Once again, whilst I were left to grapple with our bags Sandra muscled her way to the front of the queue and asked the lovely lady behind the bulletproof glass for our tickets. First class, I demanded. Nothing can unfasten the stain of indignant stares from the travelling masses when someone as loud, both in dress and demeanour, bellowing and flailing in motion and indigence pushes forth with an exaggerated view of one’s self importance and public convenience journey. The lady behind her bulletproof glass witnessed Sandra’s public display and reactions from the public. This is why I believe we find ourselves in third class steerage. 

I’m uncertain if my uncontrollable involuntary intake of breath is from the acidic stench exuding from the seats in common class of this public convenience or my instilled fear from last year’s accidental adventure into the countryside, but the audible sounds of a distressed large gregarious double-tusked marine mammal emits from my distended throat and into the general population of the great unwashed. 

There could only be one last resort to wash away the public stain of shame and drown out the stench, if not to calm my nerves as the outside view dramatically changed from terraced houses to cows and sheep. A little chilled tin, or two, of gin and tonic. I’m not sure if the lady with the travelling trolley would discover our position in third class steerage. Without a doubt our journey were not to be a pleasant one. Strangely, I found myself longing for the company of the old flat capped toothless urchin.

Sandra, with all her glamorous parties and shiny friends came up short in this adventure to visit her sister. Why I listened to her inane babble and why I didn’t stop myself from agreeing to this outlandish journey into the unknown, is something I shall ponder until the end of time. 

“You will love her children. They are talented beyond belief. The eldest boy is destined to attend the Royal College of Music. He plays the bassoon, french horn, trumpet and piano. He taught himself to play the guitar and only last week he took up the Ukulele.”

Love Sandra like a sister, but I thought of multiple places where I’d like to  place that Ukulele. I’m not sure what a Ukulele is, but I’m sure it is quite painful.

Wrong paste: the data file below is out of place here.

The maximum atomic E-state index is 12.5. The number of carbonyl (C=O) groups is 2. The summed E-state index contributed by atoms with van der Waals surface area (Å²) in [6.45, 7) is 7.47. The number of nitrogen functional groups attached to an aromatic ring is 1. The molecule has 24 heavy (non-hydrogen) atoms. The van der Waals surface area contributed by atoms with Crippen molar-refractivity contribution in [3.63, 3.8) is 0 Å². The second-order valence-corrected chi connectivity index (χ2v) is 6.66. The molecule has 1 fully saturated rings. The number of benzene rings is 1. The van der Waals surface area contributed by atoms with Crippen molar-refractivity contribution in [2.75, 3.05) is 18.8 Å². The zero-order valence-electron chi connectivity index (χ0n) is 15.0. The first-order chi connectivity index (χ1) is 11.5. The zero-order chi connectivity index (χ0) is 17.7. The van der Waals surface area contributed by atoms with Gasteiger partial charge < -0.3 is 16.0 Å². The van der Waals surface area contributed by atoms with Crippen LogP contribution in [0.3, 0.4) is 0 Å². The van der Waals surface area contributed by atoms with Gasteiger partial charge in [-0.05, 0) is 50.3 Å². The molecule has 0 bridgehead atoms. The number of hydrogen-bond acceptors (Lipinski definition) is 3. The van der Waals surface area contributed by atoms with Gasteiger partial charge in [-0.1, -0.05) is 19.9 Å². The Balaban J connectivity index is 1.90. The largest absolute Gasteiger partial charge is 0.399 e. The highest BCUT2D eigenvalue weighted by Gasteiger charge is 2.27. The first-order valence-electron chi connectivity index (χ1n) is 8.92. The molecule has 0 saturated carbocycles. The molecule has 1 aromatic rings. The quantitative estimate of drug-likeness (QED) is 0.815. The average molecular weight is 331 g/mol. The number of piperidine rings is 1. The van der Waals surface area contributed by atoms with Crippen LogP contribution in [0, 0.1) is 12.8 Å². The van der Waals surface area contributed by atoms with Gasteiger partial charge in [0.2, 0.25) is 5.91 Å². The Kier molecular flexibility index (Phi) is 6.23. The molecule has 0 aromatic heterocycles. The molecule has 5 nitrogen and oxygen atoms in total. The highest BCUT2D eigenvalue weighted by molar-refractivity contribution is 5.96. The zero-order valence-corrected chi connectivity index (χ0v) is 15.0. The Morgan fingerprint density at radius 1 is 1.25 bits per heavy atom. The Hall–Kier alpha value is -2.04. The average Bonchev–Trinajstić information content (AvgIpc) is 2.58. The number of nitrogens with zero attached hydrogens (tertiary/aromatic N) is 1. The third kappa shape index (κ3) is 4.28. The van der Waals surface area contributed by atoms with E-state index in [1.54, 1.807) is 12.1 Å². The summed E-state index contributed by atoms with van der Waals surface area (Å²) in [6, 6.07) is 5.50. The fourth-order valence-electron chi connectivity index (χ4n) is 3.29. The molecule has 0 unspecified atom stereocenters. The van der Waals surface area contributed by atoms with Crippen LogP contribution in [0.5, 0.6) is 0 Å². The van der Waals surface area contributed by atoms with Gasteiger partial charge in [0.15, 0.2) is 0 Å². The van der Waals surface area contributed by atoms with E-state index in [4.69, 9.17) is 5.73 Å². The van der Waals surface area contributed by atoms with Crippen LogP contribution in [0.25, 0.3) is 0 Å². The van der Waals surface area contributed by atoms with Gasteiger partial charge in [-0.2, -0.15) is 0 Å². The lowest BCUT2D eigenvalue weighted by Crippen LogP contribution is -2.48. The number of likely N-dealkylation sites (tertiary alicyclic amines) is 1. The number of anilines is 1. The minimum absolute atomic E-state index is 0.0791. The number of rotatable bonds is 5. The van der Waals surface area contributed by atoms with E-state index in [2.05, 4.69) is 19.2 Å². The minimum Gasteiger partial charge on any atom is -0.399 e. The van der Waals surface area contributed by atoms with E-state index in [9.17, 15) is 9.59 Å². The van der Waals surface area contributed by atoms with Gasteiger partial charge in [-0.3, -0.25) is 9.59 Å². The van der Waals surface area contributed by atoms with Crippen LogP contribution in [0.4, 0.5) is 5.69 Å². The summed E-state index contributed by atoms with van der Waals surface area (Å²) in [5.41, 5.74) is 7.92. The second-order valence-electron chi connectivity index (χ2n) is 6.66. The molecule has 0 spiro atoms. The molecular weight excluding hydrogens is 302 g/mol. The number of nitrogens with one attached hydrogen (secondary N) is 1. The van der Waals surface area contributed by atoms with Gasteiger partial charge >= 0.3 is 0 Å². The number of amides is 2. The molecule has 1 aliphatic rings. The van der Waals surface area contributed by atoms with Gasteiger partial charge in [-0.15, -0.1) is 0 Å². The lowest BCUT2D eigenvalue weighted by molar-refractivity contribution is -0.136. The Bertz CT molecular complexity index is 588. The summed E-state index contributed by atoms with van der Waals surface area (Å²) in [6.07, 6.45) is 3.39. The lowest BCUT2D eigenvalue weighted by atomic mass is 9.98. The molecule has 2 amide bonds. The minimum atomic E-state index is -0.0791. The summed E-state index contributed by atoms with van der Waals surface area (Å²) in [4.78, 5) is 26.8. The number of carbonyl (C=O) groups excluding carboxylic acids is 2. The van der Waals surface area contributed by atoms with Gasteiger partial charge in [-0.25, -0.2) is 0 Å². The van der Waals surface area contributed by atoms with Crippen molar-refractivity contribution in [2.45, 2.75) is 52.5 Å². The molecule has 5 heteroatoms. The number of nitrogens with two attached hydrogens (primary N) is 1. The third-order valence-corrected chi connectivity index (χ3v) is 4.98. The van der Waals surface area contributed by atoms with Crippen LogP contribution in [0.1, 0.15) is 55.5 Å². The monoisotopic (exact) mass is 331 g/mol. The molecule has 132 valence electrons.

As I wish-away my uses of a french horn, Sandra pushes my arm to bring me back to the present and announces with great shrill, “We’re here. Grab my bags, I’ll find my sister.” And before I could form a multitude of unlady-like words which shot across the front of my mind, she was gone.

Draping in the finest luggage, I found myself swaying in time to the movement of the public convenience as it departed the station platform. I’d be forgiven to think Sandra has an identical twin sister. Alas, she is a few years older, but similar in volume, appearance and stature. 

Standing beside this woman where two smaller, yet languishing persons of similar facial distinction looking either vacant, disinterested of under duress; I couldn’t determine which. And standing in the distance were another adult with as much lack of occupation were what I immediately assumed were the father of the children. When I gained my senes and smiled, a similar shrilled voice bellowed, “You must be, Hilary”.

Sandra corrected her sister with matching colour and vibrance, not only proudly stating my name to be Harriet, not Hilary, she also blurted out the names of her niece and nephew and then began to wave at the mouse in the distance. With a look of uncertainty he returned the wave. He gave a distinct impression he wasn’t allowed to interact, little-lone exist. 

Sandra’s sister turned her back and faced the little man in the distance. In an exact copy of Sandra’s performance at the train station in front of our fellow passengers, she bellowed out instructions to lift and carry our suitcases.  

When the man was in close proximity, liberating the suitcases from my hands, I wasn’t sure of the words he muttered in my ear to be, “run” or just an involuntary noise as he lifted Sandra’s suitcase. 

Upon approaching the children, I reintroduced myself, with my hand extended. The boy, Jules, seventeen years-old, showed little interest. Mariam, a vibrant fourteen-year old girl shone towards the slightest interest I showed. My first impressions of the children where to be that of typical teenagers of today, but there was something not quite right.

Sandra returned to my side as her sister continued to bellow instructors at her brow-beaten man. “He’s the local doctor.” I’m not sure what her admission was meant to instil in my opinion of her extended family, but to look upon him as a man to give comfort in a time of need left me pondering, maybe a doctor in the veterinary practices. I didn’t wish to come across as inappropriate.

We piled into the cramp family car and drove away from the only known place where I could make my escape, should I need to take the good doctor’s advice.

– Harriet